What has happened (in Maharashtra) is that the legislative wing of a party (the Shiv Sena) with two-thirds majority, have gone ahead and formed a government with another party (the Bharatiya Janata Party) without the approval of party president (Uddhav Thackeray) and the political party.

He (Shinde) has no approval of the party (Shiv Sena, to form the government) to join hands and form a government with the Opposition party (BJP). But that is what has happened (in Maharashtra).

Otherwise, they (the 40 MLAs of the Shinde group) belong to the Shiv Sena even now.

So far as the (political) party is concerned, the highest functionary is its president and the decision-making authority is the president.

It is the president who has to give his approval for such actions (forming a government with any other party).

The legislative wing of a (political) party has no independent existence, it cannot take independent decisions.

The president (of a political party) has over-riding authority over the legislative wing. That is how the system works here (in India).

The legislative wing cannot take decisions (to form a government with any other political party) on their own without even taking the president into confidence.

Can the Eknath Shinde group’s decision to elect its own leader in the assembly (Eknath Shinde) and chief whip (Bharat Gogawale) be considered illegal then?

I will not call it illegal, but these decisions do not have the approval of the party president.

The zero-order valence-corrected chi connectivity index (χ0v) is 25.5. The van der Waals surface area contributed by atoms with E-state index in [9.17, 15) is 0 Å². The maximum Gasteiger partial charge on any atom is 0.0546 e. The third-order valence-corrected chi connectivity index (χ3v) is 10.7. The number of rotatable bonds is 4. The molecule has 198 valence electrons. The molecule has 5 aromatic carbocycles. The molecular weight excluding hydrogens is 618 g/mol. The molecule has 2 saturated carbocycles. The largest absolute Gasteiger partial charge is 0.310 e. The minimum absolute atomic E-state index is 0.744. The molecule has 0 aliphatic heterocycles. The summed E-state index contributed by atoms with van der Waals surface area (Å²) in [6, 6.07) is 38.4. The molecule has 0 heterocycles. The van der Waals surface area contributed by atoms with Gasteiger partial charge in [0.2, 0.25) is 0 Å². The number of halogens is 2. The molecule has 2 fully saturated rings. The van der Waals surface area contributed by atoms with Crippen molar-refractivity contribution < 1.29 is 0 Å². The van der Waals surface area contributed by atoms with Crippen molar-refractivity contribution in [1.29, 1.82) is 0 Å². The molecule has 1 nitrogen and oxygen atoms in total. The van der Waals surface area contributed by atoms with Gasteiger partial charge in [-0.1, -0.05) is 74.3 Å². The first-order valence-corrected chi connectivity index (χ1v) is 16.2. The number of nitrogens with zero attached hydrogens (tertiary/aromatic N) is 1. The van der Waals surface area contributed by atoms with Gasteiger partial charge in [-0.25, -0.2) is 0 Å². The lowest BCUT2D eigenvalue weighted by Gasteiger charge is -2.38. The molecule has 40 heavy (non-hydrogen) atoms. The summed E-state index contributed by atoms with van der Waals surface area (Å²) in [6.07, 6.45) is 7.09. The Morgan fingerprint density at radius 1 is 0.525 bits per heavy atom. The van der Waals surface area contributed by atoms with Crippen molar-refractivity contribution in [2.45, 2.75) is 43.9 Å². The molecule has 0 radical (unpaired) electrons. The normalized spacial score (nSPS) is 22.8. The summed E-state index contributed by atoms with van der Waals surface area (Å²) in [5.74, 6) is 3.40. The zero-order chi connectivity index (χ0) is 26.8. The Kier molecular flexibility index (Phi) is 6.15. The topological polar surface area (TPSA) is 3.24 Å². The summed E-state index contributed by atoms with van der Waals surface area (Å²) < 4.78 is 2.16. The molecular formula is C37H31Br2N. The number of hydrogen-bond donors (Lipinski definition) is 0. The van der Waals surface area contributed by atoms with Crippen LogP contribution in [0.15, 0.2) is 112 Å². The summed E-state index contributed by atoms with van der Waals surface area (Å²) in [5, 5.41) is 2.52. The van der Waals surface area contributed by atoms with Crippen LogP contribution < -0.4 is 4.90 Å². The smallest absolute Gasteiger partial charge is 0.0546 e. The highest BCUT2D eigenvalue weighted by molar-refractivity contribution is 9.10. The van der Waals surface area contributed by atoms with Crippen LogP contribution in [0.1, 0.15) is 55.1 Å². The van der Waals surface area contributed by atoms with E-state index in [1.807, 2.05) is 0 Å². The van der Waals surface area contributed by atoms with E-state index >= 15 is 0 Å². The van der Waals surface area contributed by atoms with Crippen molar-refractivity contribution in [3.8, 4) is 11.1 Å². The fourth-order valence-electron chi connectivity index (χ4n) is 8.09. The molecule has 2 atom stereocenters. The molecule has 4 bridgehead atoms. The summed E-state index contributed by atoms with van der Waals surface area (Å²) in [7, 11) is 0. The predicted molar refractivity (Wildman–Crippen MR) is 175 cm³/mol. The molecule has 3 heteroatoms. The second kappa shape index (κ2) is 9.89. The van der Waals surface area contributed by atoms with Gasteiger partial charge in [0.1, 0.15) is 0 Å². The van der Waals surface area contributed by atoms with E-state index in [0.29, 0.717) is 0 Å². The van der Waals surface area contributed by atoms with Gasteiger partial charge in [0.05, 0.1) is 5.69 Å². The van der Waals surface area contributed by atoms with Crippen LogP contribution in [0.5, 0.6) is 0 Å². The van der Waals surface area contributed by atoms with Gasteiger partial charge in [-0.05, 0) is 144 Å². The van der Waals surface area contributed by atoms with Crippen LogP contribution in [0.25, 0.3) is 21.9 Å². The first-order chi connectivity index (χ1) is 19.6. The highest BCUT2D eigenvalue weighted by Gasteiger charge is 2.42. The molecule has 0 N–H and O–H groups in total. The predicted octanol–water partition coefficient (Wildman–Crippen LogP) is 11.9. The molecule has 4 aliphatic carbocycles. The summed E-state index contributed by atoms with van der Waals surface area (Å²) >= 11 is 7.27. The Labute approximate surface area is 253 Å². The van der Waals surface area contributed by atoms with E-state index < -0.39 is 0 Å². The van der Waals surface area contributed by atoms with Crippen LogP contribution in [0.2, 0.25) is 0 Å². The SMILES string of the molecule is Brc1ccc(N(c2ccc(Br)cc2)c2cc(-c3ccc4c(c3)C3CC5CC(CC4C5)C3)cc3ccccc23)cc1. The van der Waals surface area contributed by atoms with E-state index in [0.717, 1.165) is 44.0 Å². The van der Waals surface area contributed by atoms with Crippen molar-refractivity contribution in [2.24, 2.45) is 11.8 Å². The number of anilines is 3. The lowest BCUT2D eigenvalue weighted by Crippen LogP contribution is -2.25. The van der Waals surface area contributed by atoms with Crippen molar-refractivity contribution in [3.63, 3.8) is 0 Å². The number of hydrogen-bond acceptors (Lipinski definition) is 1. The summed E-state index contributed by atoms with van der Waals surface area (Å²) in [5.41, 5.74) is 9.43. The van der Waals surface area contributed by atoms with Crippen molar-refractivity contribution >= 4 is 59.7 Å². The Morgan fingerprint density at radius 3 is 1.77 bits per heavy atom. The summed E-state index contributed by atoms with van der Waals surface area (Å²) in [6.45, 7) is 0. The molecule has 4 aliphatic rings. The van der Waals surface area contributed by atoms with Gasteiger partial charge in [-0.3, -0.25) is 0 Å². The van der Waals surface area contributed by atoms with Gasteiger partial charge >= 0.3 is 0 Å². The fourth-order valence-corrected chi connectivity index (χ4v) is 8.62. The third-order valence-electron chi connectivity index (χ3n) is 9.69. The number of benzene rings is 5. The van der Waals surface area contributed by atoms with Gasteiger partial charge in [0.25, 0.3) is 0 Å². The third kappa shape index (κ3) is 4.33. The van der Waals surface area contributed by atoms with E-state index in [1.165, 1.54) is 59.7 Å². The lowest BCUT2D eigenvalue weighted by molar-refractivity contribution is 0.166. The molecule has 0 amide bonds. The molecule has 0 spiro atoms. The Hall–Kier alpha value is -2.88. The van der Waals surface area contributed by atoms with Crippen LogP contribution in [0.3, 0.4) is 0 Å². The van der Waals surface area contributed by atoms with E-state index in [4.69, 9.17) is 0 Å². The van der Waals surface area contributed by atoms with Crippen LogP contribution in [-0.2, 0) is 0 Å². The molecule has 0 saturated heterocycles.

My basic proposition is that the legislative party cannot take decisions independently about the party leadership.

Whose whip matters now? Both the Shinde camp and Uddhav camp have appointed their own chief whips and leaders in the assembly?

The whip of the Shiv Sena led by Uddhav Thackeray (group) should matter because Eknath Shinde and the 39 MLAs of the Shiv Sena who have supposedly broken away from the party they all belong to the Shiv Sena.

Under the anti-defection law the member of the House is decided based upon which party that member fought the election from. That is what the Tenth Schedule says.

So, when the speaker is bound to take a decision under the anti-defection law he has to see which party does Eknath Shinde belong to.

When he applies this particular provision in the Tenth Schedule, then he will find that Eknath Shinde belongs to the Shiv Sena because he fought the election under the symbol of the Shiv Sena (of which Uddhav Thackeray is the president). That is a settled law and settled decision.

Is there any way in which Eknath Shinde could take over Uddhav Thackeray’s Shiv Sena as he has the support of 39 MLAs?

Actually, the party is much bigger than its legislative wing.

Eknath Shinde has taken over the legislative wing and that is okay, but it is not okay that he has gone ahead and formed a government without the approval of his party’s president.

This means he has incurred his own disqualification because (by his conduct) he has voluntarily given up the membership of his party on whose symbol he was elected.

(Uddhav Thackeray‘s) Shiv Sena is very much within its rights to move the disqualification petition. That is what they did (moved a petition before the assembly deputy speaker to disqualify 16 rebel MLAs which was challenged by the rebel MLAs in the Supreme Court, and which the apex court will hear on Monday, July 11).

The newly elected speaker (Rahul Narwekar) of the Maharashtra legislative assembly will have to do it (once the matter comes up before him as he is the Constitutional authority to decide cases under the anti-defection law).